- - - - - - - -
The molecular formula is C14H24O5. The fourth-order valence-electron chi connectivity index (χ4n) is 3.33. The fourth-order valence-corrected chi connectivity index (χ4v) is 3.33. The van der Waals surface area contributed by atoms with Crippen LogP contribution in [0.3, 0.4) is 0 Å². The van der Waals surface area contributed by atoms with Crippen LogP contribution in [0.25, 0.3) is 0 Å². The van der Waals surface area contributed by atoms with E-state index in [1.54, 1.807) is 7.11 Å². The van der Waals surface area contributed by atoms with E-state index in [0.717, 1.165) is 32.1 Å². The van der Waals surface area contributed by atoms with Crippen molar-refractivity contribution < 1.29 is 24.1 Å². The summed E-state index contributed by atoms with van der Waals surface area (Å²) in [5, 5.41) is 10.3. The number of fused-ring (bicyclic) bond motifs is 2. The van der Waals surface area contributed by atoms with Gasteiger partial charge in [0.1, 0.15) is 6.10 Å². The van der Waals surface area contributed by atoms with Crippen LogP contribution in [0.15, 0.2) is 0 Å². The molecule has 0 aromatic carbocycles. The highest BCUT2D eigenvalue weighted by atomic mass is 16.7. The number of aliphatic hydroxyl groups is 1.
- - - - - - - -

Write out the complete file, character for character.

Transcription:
The molecular formula is C14H24O5. The fourth-order valence-electron chi connectivity index (χ4n) is 3.33. The fourth-order valence-corrected chi connectivity index (χ4v) is 3.33. The van der Waals surface area contributed by atoms with Crippen LogP contribution in [0.3, 0.4) is 0 Å². The van der Waals surface area contributed by atoms with Crippen LogP contribution in [0.25, 0.3) is 0 Å². The van der Waals surface area contributed by atoms with E-state index in [1.54, 1.807) is 7.11 Å². The van der Waals surface area contributed by atoms with E-state index in [0.717, 1.165) is 32.1 Å². The van der Waals surface area contributed by atoms with Crippen molar-refractivity contribution < 1.29 is 24.1 Å². The summed E-state index contributed by atoms with van der Waals surface area (Å²) in [5, 5.41) is 10.3. The number of fused-ring (bicyclic) bond motifs is 2. The van der Waals surface area contributed by atoms with Gasteiger partial charge in [0.1, 0.15) is 6.10 Å². The van der Waals surface area contributed by atoms with Crippen LogP contribution in [0.15, 0.2) is 0 Å². The molecule has 0 aromatic carbocycles. The highest BCUT2D eigenvalue weighted by atomic mass is 16.7. The number of aliphatic hydroxyl groups is 1.